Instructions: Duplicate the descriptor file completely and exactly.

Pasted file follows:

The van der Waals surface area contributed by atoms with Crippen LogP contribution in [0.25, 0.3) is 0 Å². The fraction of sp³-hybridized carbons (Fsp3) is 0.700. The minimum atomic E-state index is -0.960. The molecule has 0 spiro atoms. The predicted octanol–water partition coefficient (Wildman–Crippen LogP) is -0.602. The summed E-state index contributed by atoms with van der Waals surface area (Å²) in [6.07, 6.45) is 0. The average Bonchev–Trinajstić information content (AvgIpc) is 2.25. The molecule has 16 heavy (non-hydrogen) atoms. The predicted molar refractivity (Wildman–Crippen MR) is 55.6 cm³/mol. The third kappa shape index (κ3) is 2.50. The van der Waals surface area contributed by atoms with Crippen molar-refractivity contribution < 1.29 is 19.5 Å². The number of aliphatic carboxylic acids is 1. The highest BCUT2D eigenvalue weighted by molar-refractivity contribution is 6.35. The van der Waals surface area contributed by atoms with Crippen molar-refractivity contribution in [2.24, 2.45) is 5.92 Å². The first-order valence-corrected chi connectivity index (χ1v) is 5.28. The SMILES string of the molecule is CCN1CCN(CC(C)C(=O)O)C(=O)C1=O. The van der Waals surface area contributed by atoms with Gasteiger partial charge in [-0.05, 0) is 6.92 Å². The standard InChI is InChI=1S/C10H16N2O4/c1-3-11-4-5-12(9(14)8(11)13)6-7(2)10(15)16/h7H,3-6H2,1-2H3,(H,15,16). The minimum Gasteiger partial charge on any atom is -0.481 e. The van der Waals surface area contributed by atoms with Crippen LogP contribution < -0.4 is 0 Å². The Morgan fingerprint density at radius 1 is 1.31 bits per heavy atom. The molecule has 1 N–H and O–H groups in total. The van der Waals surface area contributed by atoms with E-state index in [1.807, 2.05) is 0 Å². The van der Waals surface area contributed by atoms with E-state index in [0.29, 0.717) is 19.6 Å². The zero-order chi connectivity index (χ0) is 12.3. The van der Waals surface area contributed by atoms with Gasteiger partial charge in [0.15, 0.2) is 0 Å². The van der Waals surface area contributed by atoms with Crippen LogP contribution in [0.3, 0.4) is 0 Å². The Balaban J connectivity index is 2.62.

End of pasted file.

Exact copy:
The van der Waals surface area contributed by atoms with Crippen LogP contribution in [0.25, 0.3) is 0 Å². The fraction of sp³-hybridized carbons (Fsp3) is 0.700. The minimum atomic E-state index is -0.960. The molecule has 0 spiro atoms. The predicted octanol–water partition coefficient (Wildman–Crippen LogP) is -0.602. The summed E-state index contributed by atoms with van der Waals surface area (Å²) in [6.07, 6.45) is 0. The average Bonchev–Trinajstić information content (AvgIpc) is 2.25. The molecule has 16 heavy (non-hydrogen) atoms. The predicted molar refractivity (Wildman–Crippen MR) is 55.6 cm³/mol. The third kappa shape index (κ3) is 2.50. The van der Waals surface area contributed by atoms with Crippen molar-refractivity contribution < 1.29 is 19.5 Å². The number of aliphatic carboxylic acids is 1. The highest BCUT2D eigenvalue weighted by molar-refractivity contribution is 6.35. The van der Waals surface area contributed by atoms with Crippen molar-refractivity contribution in [2.24, 2.45) is 5.92 Å². The first-order valence-corrected chi connectivity index (χ1v) is 5.28. The SMILES string of the molecule is CCN1CCN(CC(C)C(=O)O)C(=O)C1=O. The van der Waals surface area contributed by atoms with Gasteiger partial charge in [-0.05, 0) is 6.92 Å². The standard InChI is InChI=1S/C10H16N2O4/c1-3-11-4-5-12(9(14)8(11)13)6-7(2)10(15)16/h7H,3-6H2,1-2H3,(H,15,16). The minimum Gasteiger partial charge on any atom is -0.481 e. The van der Waals surface area contributed by atoms with Crippen LogP contribution < -0.4 is 0 Å². The Morgan fingerprint density at radius 1 is 1.31 bits per heavy atom. The molecule has 1 N–H and O–H groups in total. The van der Waals surface area contributed by atoms with E-state index in [1.807, 2.05) is 0 Å². The van der Waals surface area contributed by atoms with E-state index in [0.29, 0.717) is 19.6 Å². The zero-order chi connectivity index (χ0) is 12.3. The van der Waals surface area contributed by atoms with Gasteiger partial charge in [0.15, 0.2) is 0 Å². The van der Waals surface area contributed by atoms with Crippen LogP contribution in [0.3, 0.4) is 0 Å². The Balaban J connectivity index is 2.62.